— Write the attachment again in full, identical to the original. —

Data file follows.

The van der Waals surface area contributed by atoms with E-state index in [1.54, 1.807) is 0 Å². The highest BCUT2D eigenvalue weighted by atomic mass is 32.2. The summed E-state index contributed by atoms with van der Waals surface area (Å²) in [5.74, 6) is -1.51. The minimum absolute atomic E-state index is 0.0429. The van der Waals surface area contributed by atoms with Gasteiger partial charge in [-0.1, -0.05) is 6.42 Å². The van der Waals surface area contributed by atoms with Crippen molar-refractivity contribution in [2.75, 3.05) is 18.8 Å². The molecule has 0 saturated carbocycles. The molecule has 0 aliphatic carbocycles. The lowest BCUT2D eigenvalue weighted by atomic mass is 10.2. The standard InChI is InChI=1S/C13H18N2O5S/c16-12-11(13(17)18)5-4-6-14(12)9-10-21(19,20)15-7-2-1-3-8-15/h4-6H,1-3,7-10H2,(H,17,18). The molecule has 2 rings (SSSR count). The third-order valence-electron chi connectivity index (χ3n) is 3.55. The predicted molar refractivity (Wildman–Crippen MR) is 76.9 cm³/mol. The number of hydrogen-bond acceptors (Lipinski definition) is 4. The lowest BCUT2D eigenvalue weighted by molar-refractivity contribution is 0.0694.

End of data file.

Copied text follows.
The van der Waals surface area contributed by atoms with E-state index in [1.54, 1.807) is 0 Å². The highest BCUT2D eigenvalue weighted by atomic mass is 32.2. The summed E-state index contributed by atoms with van der Waals surface area (Å²) in [5.74, 6) is -1.51. The minimum absolute atomic E-state index is 0.0429. The van der Waals surface area contributed by atoms with Gasteiger partial charge in [-0.1, -0.05) is 6.42 Å². The van der Waals surface area contributed by atoms with Crippen molar-refractivity contribution in [2.75, 3.05) is 18.8 Å². The molecule has 0 saturated carbocycles. The molecule has 0 aliphatic carbocycles. The lowest BCUT2D eigenvalue weighted by atomic mass is 10.2. The standard InChI is InChI=1S/C13H18N2O5S/c16-12-11(13(17)18)5-4-6-14(12)9-10-21(19,20)15-7-2-1-3-8-15/h4-6H,1-3,7-10H2,(H,17,18). The molecule has 2 rings (SSSR count). The third-order valence-electron chi connectivity index (χ3n) is 3.55. The predicted molar refractivity (Wildman–Crippen MR) is 76.9 cm³/mol. The number of hydrogen-bond acceptors (Lipinski definition) is 4. The lowest BCUT2D eigenvalue weighted by molar-refractivity contribution is 0.0694.